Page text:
Enter if you dare...

ABIGAIL (UK 18/ROI 16, 109 mins)

Released: April 19 (UK & Ireland)

As children, many of us were taught by our parents not to play with our food. The title character of directors Matt Bettinelli-Olpin and Tyler Gillett’s abduction thriller, who presents as a 12-year-old girl, has been playing with her food for years – centuries, in fact.

Indeed, she giggles with delight when her meal of choice – a screaming human – fights back and threatens her with a sharpened stake or clove of garlic before she drains them dry of delicious life force with an impressively tapered set of teeth.

Abigail puts a morbidly humorous spin on vampire mythology peddled by Bram Stoker, Anne Rice, Charlaine Harris and Stephenie Meyer by trapping six strangers inside a Gothic mansion with a tween fanged fiend.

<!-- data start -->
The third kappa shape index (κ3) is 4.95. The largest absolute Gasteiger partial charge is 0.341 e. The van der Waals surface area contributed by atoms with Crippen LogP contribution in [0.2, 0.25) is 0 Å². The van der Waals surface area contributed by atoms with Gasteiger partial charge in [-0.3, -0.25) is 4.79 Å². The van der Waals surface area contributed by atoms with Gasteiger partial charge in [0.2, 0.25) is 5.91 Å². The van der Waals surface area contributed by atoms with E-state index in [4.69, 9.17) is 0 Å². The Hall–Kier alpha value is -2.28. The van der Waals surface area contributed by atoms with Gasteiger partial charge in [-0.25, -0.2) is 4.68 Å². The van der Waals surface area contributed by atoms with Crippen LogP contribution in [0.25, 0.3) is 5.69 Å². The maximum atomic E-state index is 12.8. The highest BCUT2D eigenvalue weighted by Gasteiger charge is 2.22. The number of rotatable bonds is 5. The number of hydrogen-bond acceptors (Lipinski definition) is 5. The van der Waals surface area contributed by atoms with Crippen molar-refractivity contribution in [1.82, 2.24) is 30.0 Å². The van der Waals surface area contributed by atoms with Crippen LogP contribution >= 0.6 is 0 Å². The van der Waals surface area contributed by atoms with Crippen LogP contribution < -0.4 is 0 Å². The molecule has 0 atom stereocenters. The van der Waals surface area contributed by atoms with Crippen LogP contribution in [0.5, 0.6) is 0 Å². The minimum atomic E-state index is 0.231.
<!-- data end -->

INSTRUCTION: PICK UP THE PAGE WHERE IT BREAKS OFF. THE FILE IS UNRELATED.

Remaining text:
Blood flows freely in a playful script co-written by Stephen Shields and Guy Busick, which nods affectionately to horror tropes (characters are reluctant to split up but oblige to facilitate a steady kill rate) in impeccably staged set pieces that reference crucifixes, coffins, sunlight and mirror reflections for jump scares and laughs.

Alisha Weir scored top grades in the title role of Matilda: The Musical and she is monstrously entertaining here as the manipulative bloodsucker, who gleefully practises ballet pirouettes and hums Tchaikovsky’s Swan Lake before she exsanguinates terrified prey of glossy crimson liquor. Co-stars are given sufficient screen time to tease out back stories before the first victim loses more than their dignity. Lambert (Giancarlo Esposito) recruits six strangers to sedate and abduct 12-year-old Abigail (Weir) from her family home and spirit the moppet to a remote location, Wilhelm Manor.

They must hold the “tiny dancer” hostage for 24 hours to earn an equal share of a 50 million US dollar ransom.